Stew Cutler
"Trio Live"

Stew Cutler

Review by Brad Walseth

This is an interesting recording encompassing a wide range of styles, and reflects the background of guitarist Stew Cutler - who started out as a young player working with blues great ZZ Hill, and has since worked with an eclectic group of artists like Bill Frisell, Wilson Pickett, David Sanborn, Harvey Brooks, Lester Bowie, Matt "Guitar" Murphy, Bobby Previte, Percy Sledge, Eliot Sharp and Jimmy Dale Gilmore. Recorded live with drummer Garry Bruer and bassist Gene Torres (who also engineered), this recording moves from blues to avant garde to rock fusion and world music in compelling fashion.

Cutler doesn't rely on effects as much as many of his peers and his energtic riffing at times recalls McLaughlin and Scofield. The opener "Left Behind" even calls up a bit of the spirit of Jimi on it's enjoyable ride. "Mourning Dance" slows it down a bit after the adventurous opener and the beginning shows Cutler to be equally adept at playing a down home blues that wouldn't seem out place on a David Bromburg album before the piece mutates a bit into a Frisell-like atmosphere. This is some quirky stuff - as the next number "Spaghetti Western" reminds us: here the blues and free form collide. Bruer provides solid drumming and Torres shows a deft touch on the lower register as well.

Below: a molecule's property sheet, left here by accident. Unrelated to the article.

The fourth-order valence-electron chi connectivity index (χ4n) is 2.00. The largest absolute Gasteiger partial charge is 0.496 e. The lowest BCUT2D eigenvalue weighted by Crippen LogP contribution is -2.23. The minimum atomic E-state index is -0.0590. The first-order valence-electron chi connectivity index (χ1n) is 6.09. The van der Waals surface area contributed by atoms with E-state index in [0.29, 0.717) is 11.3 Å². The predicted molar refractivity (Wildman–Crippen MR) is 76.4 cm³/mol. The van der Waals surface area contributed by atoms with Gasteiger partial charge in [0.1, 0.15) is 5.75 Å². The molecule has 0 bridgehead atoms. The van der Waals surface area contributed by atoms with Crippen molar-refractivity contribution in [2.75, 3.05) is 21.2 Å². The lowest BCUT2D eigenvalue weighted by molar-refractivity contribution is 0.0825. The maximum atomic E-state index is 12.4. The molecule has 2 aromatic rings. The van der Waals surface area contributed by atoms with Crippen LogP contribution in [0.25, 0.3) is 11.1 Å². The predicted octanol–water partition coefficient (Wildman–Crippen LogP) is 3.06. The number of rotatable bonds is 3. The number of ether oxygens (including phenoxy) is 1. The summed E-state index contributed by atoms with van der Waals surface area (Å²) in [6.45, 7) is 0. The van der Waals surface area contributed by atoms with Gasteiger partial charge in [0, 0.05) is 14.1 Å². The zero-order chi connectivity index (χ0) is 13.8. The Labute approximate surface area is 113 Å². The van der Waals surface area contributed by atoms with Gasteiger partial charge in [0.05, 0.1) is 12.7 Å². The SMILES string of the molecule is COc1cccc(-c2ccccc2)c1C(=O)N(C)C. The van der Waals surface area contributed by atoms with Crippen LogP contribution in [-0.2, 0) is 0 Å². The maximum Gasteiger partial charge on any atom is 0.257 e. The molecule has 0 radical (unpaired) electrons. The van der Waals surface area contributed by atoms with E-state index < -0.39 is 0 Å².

"East River Delta" starts out like an Allman Brothers tune with some hot slide playing then mutates into an Indian raga complete with Cutler's guitar morphing into a sitar. "Ardells Theme" features Torres' on some spicy bass licks, and is more a funky rocker, while "Whisper" is a quiet and delightful light piece that lives up to its name quite well. The wonderful "Cole's Mountain" may be my favorite - a folksy number in the Frisell vein, with a strong theme that canters between the melancholic and the melodic. Some real fine playing on this tune. "Yppie-Tai-Yi-Yo" follows and is a pleasnt lark, while the lengthy "Burma/Change of Heart" has some good moments, but not enough to support 14:36, and the album closer "Cut 'n' the Dove" is moody and mysterious and has its charms, but somewhat leaves you hanging, wanting more of the firepower Cutler displays earlier. As an intriguing mix of blues, jazz, rock and the kitchen sink displaying some seductively off-center guitar playing Stew Cutler's "Trio Live" should appeal to listeners who enjoy such outings.

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